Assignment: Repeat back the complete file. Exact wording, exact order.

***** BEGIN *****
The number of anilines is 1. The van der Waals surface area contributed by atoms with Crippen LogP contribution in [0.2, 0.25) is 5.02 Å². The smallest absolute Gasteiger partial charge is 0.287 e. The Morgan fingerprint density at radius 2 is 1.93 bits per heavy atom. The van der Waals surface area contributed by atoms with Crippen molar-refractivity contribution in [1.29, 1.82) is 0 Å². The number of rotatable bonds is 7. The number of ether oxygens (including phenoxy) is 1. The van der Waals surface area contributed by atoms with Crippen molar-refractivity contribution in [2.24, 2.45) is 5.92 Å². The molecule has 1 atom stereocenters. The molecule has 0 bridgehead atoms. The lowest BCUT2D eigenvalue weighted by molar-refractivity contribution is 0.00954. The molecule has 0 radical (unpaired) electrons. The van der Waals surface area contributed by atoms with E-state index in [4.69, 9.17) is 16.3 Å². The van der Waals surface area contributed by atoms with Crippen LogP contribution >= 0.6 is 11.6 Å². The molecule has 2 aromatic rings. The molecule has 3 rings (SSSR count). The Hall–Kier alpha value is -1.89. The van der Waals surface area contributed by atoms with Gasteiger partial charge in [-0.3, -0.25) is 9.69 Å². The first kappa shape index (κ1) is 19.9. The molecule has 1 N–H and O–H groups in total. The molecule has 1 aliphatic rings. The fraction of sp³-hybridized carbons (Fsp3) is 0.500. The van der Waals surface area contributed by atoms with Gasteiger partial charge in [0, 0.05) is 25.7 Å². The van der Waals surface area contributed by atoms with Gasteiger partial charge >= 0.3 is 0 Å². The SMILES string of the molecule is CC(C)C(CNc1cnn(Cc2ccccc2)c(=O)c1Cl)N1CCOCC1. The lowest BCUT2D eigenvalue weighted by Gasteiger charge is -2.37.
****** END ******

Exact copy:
The number of anilines is 1. The van der Waals surface area contributed by atoms with Crippen LogP contribution in [0.2, 0.25) is 5.02 Å². The smallest absolute Gasteiger partial charge is 0.287 e. The Morgan fingerprint density at radius 2 is 1.93 bits per heavy atom. The van der Waals surface area contributed by atoms with Crippen molar-refractivity contribution in [1.29, 1.82) is 0 Å². The number of rotatable bonds is 7. The number of ether oxygens (including phenoxy) is 1. The van der Waals surface area contributed by atoms with Crippen molar-refractivity contribution in [2.24, 2.45) is 5.92 Å². The molecule has 1 atom stereocenters. The molecule has 0 bridgehead atoms. The lowest BCUT2D eigenvalue weighted by molar-refractivity contribution is 0.00954. The molecule has 0 radical (unpaired) electrons. The van der Waals surface area contributed by atoms with E-state index in [4.69, 9.17) is 16.3 Å². The van der Waals surface area contributed by atoms with Crippen LogP contribution >= 0.6 is 11.6 Å². The molecule has 2 aromatic rings. The molecule has 3 rings (SSSR count). The Hall–Kier alpha value is -1.89. The van der Waals surface area contributed by atoms with Gasteiger partial charge in [-0.3, -0.25) is 9.69 Å². The first kappa shape index (κ1) is 19.9. The molecule has 1 N–H and O–H groups in total. The molecule has 1 aliphatic rings. The fraction of sp³-hybridized carbons (Fsp3) is 0.500. The van der Waals surface area contributed by atoms with Gasteiger partial charge in [0, 0.05) is 25.7 Å². The van der Waals surface area contributed by atoms with Gasteiger partial charge >= 0.3 is 0 Å². The SMILES string of the molecule is CC(C)C(CNc1cnn(Cc2ccccc2)c(=O)c1Cl)N1CCOCC1. The lowest BCUT2D eigenvalue weighted by Gasteiger charge is -2.37.